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What's New about the "New" Feminism?

Posted by Guest Blogger on 12/29/15 7:13 PM

Image: Tachina Lee.

Recently, something called “The New Feminism” has been getting quite a bit of press, both in print and online. An expression coined by St. John Paul II in his encyclical Evangelium Vitae, the New Feminism is about helping women to live and express Gospel values more effectively in the Church and in the world, by recognizing their own authentic gifts and mission.

It remains to be seen what new initiatives will arise from this more recent conversation, but as the mother of a teenage daughter, I am thrilled that our Holy Father, Pope Francis, has called for a more profound theology of women in the Church. His cry for progress recalls St. John Paul II’s Letter to All Women:

I am convinced that the secret of making speedy progress in achieving full respect for women and their identity involves more than simply the condemnation of discrimination and injustices, necessary though this may be. Such respect must first and foremost be won through an effective and intelligent campaign for the promotion of women, concentrating on all areas of women’s life and beginning with a universal recognition of the dignity of women.

We are created to have a necessary and lasting impact on the world.

For women to see themselves as God sees them—beautiful, influential, vital to the health of the Church—our lives need to more clearly embody the virtues that women most naturally exemplify. We should never bow to pressure from false guides who would have us negate our femininity as if it were a burdensome mistake. Authentic femininity can be powerfully expressed in any of a multitude of callings and professions. We women, in all our dignity and giftedness, are created to have a necessary and lasting impact on the world, through our individual responses to God’s call to our sensitive, generous, receptive, and maternal hearts.

Feminine Beauty is Sacramental

And of course, our feminine beauty is sacramental, a visible reminder of God’s self-donating love. Gorgeous curves aside, with our natural receptivity in both the spiritual and physical realms and our enthusiasm for creating sanctuaries of love, learning, and peace, our femininity actually exemplifies the proper relationship of the soul to God.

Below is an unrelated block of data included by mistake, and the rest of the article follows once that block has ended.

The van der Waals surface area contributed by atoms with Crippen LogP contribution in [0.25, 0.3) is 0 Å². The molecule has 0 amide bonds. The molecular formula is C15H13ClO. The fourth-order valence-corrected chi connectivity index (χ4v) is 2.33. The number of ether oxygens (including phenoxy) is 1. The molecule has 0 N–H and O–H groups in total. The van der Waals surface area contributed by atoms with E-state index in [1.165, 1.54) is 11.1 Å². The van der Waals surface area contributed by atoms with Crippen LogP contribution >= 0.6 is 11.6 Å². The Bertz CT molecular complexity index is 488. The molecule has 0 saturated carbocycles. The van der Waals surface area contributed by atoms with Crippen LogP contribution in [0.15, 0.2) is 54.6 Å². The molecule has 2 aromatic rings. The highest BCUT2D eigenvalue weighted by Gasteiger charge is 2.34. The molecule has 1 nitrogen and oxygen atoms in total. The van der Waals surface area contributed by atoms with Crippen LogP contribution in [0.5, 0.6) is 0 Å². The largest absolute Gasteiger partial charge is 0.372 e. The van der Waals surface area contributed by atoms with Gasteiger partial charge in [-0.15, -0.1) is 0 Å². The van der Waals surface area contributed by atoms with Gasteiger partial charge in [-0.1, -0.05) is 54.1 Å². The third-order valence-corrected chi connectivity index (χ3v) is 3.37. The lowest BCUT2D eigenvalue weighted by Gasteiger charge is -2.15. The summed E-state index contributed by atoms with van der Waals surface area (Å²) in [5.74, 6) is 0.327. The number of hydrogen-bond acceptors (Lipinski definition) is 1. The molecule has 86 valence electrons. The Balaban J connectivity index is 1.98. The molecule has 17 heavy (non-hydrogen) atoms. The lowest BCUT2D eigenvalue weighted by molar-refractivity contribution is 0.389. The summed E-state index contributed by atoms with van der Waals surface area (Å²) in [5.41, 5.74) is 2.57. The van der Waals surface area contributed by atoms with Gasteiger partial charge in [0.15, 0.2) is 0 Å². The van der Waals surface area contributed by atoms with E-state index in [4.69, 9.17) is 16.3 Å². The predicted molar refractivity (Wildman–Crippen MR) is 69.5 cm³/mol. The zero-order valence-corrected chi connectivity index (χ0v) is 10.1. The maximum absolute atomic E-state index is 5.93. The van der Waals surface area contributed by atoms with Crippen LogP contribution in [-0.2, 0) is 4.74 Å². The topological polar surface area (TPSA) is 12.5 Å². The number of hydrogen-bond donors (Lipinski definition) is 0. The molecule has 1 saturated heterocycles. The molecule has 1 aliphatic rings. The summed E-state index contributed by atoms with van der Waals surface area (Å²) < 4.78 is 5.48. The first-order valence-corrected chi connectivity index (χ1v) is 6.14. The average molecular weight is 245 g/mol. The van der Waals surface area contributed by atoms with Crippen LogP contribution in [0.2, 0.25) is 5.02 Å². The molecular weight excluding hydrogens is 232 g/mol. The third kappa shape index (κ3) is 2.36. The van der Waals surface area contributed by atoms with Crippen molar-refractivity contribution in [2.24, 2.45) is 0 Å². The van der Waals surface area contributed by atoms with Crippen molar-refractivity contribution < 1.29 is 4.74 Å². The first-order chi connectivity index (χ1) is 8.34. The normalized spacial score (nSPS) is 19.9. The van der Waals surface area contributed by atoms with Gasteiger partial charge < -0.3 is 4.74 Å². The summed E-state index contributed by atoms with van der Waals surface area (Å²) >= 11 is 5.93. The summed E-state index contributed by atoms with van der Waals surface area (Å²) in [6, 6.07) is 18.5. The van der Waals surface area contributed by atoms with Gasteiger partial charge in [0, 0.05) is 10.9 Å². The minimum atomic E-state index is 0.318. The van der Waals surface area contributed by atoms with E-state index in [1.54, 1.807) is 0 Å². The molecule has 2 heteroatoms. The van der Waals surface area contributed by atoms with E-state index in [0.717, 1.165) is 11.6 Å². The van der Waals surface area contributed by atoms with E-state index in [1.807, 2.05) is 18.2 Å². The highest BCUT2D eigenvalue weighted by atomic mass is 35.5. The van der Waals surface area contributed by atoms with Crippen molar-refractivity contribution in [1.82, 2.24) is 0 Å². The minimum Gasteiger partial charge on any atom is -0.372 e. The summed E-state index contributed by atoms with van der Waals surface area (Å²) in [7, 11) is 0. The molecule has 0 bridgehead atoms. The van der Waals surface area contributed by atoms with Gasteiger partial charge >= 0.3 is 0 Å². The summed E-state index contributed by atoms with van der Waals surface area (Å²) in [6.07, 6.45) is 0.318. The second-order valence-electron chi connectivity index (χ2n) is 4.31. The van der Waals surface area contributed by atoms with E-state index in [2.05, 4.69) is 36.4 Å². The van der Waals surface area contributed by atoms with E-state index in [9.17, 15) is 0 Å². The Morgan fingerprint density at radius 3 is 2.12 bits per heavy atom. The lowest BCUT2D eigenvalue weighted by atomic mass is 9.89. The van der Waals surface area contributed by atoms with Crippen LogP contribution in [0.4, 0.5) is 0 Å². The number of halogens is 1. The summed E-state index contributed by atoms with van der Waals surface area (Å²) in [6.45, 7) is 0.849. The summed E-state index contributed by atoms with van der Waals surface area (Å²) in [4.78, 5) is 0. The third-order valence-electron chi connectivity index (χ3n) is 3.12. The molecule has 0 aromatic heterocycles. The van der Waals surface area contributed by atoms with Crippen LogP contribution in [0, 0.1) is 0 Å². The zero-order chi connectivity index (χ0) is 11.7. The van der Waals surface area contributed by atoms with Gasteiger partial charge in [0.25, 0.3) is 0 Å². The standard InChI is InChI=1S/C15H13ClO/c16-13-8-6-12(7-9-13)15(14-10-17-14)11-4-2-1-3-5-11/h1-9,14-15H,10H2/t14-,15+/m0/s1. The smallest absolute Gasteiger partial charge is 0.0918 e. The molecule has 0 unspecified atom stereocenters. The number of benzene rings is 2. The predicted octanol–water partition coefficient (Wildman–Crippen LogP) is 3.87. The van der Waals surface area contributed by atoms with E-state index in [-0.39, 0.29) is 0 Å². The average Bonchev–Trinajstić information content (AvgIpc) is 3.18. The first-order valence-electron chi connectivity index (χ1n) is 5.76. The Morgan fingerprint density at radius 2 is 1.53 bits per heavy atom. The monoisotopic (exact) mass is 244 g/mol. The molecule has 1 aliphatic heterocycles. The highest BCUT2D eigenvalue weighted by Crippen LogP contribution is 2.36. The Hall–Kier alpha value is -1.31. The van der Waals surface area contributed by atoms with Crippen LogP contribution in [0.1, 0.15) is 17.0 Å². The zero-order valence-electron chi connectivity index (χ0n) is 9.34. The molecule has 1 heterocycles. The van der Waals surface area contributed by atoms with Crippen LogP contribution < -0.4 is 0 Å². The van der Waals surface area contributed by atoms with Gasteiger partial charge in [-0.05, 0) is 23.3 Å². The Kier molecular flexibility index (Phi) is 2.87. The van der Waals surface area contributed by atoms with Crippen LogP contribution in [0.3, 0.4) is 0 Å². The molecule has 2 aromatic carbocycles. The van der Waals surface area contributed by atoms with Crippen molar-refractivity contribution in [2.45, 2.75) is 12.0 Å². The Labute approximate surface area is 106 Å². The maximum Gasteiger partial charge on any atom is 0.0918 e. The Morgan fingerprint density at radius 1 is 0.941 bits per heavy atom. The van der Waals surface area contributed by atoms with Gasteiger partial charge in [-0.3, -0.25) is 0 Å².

Even men, spiritual writers tell us, assume a feminine attitude in relationship to God. The soul is not taken by force, but falls in love and becomes receptive, the way a bride is receptive to her groom. So many popes and saints have enjoyed a deep and transformative relationship with the Blessed Virgin Mary, “our tainted nature’s solitary boast.” Our Lady is the perfect example of both feminine perfection and Christian discipleship. Mary’s example of heroic virtue, generous receptivity, and a will exercised courageously in the service of God has become a blueprint for sanctity throughout the history of the Church, for both men and women.

Dr. Alice von Hildebrand, the wife of the late Dietrich von Hildebrand, wrote a beautiful little book called The Privilege of Being a Woman, which illuminates the many features of our femininity that are unique, beautiful, and profoundly Christian. As she explains, our feminine “weakness” (compared to the generally greater physical strength of the male body) images the weakness and vulnerability chosen by Our Lord. Jesus deigned to stoop down to the earth and assume human flesh in the form of a helpless human infant dependent upon the care of human beings, rather than appearing in all his divine glory to impress or dominate us. Even in his adult life, he appealed to us through gentleness and a willingness to serve: healing, cleansing, and feeding others wherever he went.

Paradoxically, his humility—which the world would describe as weakness—is a mark of his great strength. Likewise, through the very characteristics that are integral to our feminine beauty—our receptivity, gentleness, and compassion—we image the all-powerful King of the Universe. Jesus was never a careerist or a glory-monger; he did not demand to be hailed as a king or lauded as a hero. He came to live among us, to suffer with us, and to serve us from the heart. He came to teach us how to love.

This blog is taken from the book True Radiance: Finding Grace in the Second Half of Life by Lisa Mladinich. A former actress turned Catholic catechist and author, today Mladinich holds up the mirror to our faith in Christ and illumines the dignity and purpose we possess as women made in the image of God.


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